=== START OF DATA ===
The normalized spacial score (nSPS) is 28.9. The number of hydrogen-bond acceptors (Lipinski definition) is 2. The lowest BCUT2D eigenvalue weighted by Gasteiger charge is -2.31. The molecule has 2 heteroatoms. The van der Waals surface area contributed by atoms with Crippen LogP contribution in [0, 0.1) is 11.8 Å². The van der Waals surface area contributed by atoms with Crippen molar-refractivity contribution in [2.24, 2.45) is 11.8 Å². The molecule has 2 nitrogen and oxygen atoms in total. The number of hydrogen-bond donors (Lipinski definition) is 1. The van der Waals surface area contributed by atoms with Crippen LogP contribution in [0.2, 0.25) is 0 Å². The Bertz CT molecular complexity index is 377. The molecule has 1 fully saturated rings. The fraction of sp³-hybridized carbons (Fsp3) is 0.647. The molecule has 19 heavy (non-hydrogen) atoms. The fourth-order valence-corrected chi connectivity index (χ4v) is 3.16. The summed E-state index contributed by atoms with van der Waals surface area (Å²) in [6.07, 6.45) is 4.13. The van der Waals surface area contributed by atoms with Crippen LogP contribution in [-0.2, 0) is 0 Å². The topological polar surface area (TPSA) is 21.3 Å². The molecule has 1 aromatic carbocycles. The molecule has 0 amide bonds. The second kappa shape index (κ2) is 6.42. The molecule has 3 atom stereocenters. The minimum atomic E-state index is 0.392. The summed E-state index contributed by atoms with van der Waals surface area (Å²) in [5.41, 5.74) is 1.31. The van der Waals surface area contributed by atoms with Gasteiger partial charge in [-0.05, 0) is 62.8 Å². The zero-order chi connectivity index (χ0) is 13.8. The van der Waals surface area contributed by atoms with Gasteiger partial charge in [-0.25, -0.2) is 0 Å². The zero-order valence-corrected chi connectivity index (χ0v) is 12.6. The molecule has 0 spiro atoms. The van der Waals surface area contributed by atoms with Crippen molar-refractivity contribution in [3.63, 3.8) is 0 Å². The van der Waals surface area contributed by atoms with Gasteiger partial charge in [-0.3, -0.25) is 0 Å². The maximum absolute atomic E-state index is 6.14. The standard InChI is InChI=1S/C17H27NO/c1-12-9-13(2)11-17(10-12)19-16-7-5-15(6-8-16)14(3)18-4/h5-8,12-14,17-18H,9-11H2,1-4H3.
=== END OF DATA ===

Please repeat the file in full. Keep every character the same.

The normalized spacial score (nSPS) is 28.9. The number of hydrogen-bond acceptors (Lipinski definition) is 2. The lowest BCUT2D eigenvalue weighted by Gasteiger charge is -2.31. The molecule has 2 heteroatoms. The van der Waals surface area contributed by atoms with Crippen LogP contribution in [0, 0.1) is 11.8 Å². The van der Waals surface area contributed by atoms with Crippen molar-refractivity contribution in [2.24, 2.45) is 11.8 Å². The molecule has 2 nitrogen and oxygen atoms in total. The number of hydrogen-bond donors (Lipinski definition) is 1. The van der Waals surface area contributed by atoms with Crippen LogP contribution in [0.2, 0.25) is 0 Å². The Bertz CT molecular complexity index is 377. The molecule has 1 fully saturated rings. The fraction of sp³-hybridized carbons (Fsp3) is 0.647. The molecule has 19 heavy (non-hydrogen) atoms. The fourth-order valence-corrected chi connectivity index (χ4v) is 3.16. The summed E-state index contributed by atoms with van der Waals surface area (Å²) in [6.07, 6.45) is 4.13. The van der Waals surface area contributed by atoms with Crippen LogP contribution in [-0.2, 0) is 0 Å². The topological polar surface area (TPSA) is 21.3 Å². The molecule has 1 aromatic carbocycles. The molecule has 0 amide bonds. The second kappa shape index (κ2) is 6.42. The molecule has 3 atom stereocenters. The minimum atomic E-state index is 0.392. The summed E-state index contributed by atoms with van der Waals surface area (Å²) in [5.41, 5.74) is 1.31. The van der Waals surface area contributed by atoms with Gasteiger partial charge in [-0.05, 0) is 62.8 Å². The zero-order chi connectivity index (χ0) is 13.8. The van der Waals surface area contributed by atoms with Gasteiger partial charge in [-0.25, -0.2) is 0 Å². The zero-order valence-corrected chi connectivity index (χ0v) is 12.6. The molecule has 0 spiro atoms. The van der Waals surface area contributed by atoms with Crippen molar-refractivity contribution in [3.63, 3.8) is 0 Å². The van der Waals surface area contributed by atoms with Gasteiger partial charge in [-0.3, -0.25) is 0 Å². The maximum absolute atomic E-state index is 6.14. The standard InChI is InChI=1S/C17H27NO/c1-12-9-13(2)11-17(10-12)19-16-7-5-15(6-8-16)14(3)18-4/h5-8,12-14,17-18H,9-11H2,1-4H3.